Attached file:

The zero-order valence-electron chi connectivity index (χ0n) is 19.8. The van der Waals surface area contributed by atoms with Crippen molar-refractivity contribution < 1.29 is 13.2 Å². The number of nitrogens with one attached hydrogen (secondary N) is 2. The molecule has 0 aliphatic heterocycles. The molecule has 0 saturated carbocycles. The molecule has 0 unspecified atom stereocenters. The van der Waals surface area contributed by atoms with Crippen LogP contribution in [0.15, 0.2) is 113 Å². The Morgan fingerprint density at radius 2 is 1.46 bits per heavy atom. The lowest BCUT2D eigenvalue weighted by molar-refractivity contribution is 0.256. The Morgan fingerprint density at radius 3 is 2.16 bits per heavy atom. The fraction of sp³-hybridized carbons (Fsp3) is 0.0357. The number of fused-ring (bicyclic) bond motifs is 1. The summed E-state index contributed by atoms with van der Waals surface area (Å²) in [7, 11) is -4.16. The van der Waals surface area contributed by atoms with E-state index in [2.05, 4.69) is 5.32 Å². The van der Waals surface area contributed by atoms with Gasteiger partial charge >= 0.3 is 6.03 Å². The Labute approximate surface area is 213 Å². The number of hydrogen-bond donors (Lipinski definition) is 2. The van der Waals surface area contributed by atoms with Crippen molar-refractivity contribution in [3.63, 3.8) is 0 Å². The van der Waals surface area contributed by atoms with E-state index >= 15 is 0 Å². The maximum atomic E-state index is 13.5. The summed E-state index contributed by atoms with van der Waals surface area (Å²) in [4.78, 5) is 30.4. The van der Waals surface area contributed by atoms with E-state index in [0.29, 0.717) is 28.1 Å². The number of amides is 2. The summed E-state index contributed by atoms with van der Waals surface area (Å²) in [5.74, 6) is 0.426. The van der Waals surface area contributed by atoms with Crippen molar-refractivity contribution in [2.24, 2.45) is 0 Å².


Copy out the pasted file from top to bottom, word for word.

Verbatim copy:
The zero-order valence-electron chi connectivity index (χ0n) is 19.8. The van der Waals surface area contributed by atoms with Crippen molar-refractivity contribution < 1.29 is 13.2 Å². The number of nitrogens with one attached hydrogen (secondary N) is 2. The molecule has 0 aliphatic heterocycles. The molecule has 0 saturated carbocycles. The molecule has 0 unspecified atom stereocenters. The van der Waals surface area contributed by atoms with Crippen LogP contribution in [0.15, 0.2) is 113 Å². The Morgan fingerprint density at radius 2 is 1.46 bits per heavy atom. The lowest BCUT2D eigenvalue weighted by molar-refractivity contribution is 0.256. The Morgan fingerprint density at radius 3 is 2.16 bits per heavy atom. The fraction of sp³-hybridized carbons (Fsp3) is 0.0357. The number of fused-ring (bicyclic) bond motifs is 1. The summed E-state index contributed by atoms with van der Waals surface area (Å²) in [7, 11) is -4.16. The van der Waals surface area contributed by atoms with E-state index in [2.05, 4.69) is 5.32 Å². The van der Waals surface area contributed by atoms with Gasteiger partial charge >= 0.3 is 6.03 Å². The Labute approximate surface area is 213 Å². The number of hydrogen-bond donors (Lipinski definition) is 2. The van der Waals surface area contributed by atoms with Crippen molar-refractivity contribution in [3.63, 3.8) is 0 Å². The van der Waals surface area contributed by atoms with E-state index >= 15 is 0 Å². The maximum atomic E-state index is 13.5. The summed E-state index contributed by atoms with van der Waals surface area (Å²) in [4.78, 5) is 30.4. The van der Waals surface area contributed by atoms with E-state index in [0.29, 0.717) is 28.1 Å². The number of amides is 2. The summed E-state index contributed by atoms with van der Waals surface area (Å²) in [5.74, 6) is 0.426. The van der Waals surface area contributed by atoms with Crippen molar-refractivity contribution in [2.24, 2.45) is 0 Å².